In August 2022, scholastic-focused esports platform Generation Esports partnered with media and advertising organisation Playfly Esports to offer a sustainable monetisation strategy for the high school esports space.
Under the deal, Playfly will commercialise and monetise the leagues that Generation Esports runs. Playfly Esports’ parent company operates in traditional sports advertising, working with state associations to handle and sell multimedia rights for colleges and high schools.
Playfly acquired CSL Esports in 2020 and rebranded it into Playfly Esports earlier this year, a move that sought to capture where CEO Rob Johnson said a lot of the under 35 viewership is going within its high school business.
“Stick and ball sports started to have a reduction in participation,” Johnson told Esports Insider. “Where is student athletics occurring? More and more, it’s in esports.”
Playfly already has multimedia rights partnerships with high school state associations in 13 states for traditional sports. “Adding on esports to that was a natural extension to us,” Johnson added.
Today, Playfly announced the addition of esports to its existing partnership with Oregon’s state high school association, the fourth of its high school rights partnerships to now include esports. Adding esports to its existing framework affords efficiency, Johnson explained.
“We have the relationships, we have people on the ground for traditional advertising, which helps stick and ball sports — for example your high school football state championship — bring in more partners to help fund and help reduce the cost to students.
“We bought Collegiate Star League [CSL], we were already making leaps and bounds on the college side. High school was a natural extension because we didn’t have to recreate staff from scratch.”
Generation Esports, which owns and operates the High School Esports League (HSEL), and Playfly claim the model offers a sustainable monetisation strategy for North American high school esports.
Their shared objective is to get its cost to students down to zero by eliminating entry fees, primarily by monetising media products, in order to allow the greatest number of students to compete. Generation Esports said the target of zero cost to the student could be reached as soon as next year, depending on the adoption rate of the schools.
But media rights aren’t the only piece of the puzzle the pair aim to solve. Generation Esports CEO Mason Mullenioux told Esports Insider that what truly differentiates them from others is the curriculum and education focus.
Generation Esports released a scholastic esports curriculum in June which grants schools that run it access to CTE [Career Technical Education] funding, alongside mental health and wellness grants. Each student that takes a course running the curriculum generates money for the schools.
“It’s a revenue driver, and that allows them to pay coaches and buy equipment year after year,” Mullenioux explained. “It’s what’s going to allow schools to create strong and solid foundations for years to come through pathways to funding that they normally wouldn’t have access to.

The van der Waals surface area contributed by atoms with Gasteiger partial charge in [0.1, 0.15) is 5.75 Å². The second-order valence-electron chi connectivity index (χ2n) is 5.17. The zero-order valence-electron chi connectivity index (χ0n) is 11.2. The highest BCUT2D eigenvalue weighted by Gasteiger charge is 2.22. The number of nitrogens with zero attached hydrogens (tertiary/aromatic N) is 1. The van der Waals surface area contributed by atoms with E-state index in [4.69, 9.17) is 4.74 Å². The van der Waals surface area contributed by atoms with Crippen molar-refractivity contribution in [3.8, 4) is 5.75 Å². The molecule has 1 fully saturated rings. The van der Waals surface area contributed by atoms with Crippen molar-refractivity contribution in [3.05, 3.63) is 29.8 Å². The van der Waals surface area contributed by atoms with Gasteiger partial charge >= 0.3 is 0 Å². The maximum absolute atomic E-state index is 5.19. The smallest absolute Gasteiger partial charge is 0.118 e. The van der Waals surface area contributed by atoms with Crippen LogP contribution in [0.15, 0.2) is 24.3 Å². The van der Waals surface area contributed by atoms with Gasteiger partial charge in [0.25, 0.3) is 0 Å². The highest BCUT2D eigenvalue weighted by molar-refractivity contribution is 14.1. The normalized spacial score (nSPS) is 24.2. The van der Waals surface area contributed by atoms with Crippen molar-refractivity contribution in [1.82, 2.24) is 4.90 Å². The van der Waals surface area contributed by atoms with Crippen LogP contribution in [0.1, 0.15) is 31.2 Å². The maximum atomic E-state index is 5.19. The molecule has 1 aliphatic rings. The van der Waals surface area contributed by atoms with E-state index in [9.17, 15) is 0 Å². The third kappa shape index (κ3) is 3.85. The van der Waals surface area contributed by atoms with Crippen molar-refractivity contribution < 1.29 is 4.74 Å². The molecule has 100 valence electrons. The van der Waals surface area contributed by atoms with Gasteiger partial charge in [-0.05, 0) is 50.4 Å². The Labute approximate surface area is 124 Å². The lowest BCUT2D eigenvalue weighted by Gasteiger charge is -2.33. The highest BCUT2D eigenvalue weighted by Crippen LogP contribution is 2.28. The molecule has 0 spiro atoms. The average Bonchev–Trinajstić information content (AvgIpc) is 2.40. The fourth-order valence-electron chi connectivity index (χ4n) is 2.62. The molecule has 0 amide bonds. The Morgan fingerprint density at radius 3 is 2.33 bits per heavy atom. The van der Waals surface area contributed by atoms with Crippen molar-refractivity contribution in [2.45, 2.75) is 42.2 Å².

“If you combine both of those together, the states are happy, the schools are happy, the teachers are happy, because they’re all getting a piece of the pie and now it’s sustainable.”
A sustainable monetisation strategy for North American high school esports is a worthy goal, but one that has thus far proved elusive. The most prominent player in the high school esports market, PlayVS, charges entry fees of $64 (~£58) per student, which it propped up through exclusivity deals with publishers that force schools into using its platform.
However, PlayVS received widespread criticism from the scholastic community over its controversial model, leading to Riot Games severing its partnership and other developers distancing themselves from the platform.
“We’ve seen it done and we’ve seen a lot of failure in the space,” Mullenioux said. “Nobody’s really figured it out yet — and we think we have the correct formula. No one’s figured out how to make it sustainable and we believe we have the key to make it sustainable.”
The partnership ultimately goes beyond just monetisation, or even just education, Playfly and Generation Esports claim. Mullenioux was quick to reel off statistics about the impact of their curriculum and gaming in the high school space, and the results are incredible.
He claimed self-esteem scores, from baseline to final measure, increased 7%, 12% and 39% for male, female and LGBT students respectively. “We’re really proud of that and I think that that brings a lot of value to this partnership, especially when we’re going to states and saying ‘hey, why should you trust us?’,” Mullenioux concluded.
As schools across North America look to tap into the dramatic growth of esports at the high school level, and the scene opens back up following Riot’s U-turn on exclusivity, effective student-first monetisation strategies offer significant growth opportunities.
Generation Esports and Playfly think they’ve found a solution that is sustainable, backed by education and — importantly — doesn’t obstruct the use of esports as an educational tool in pursuit of commercial growth.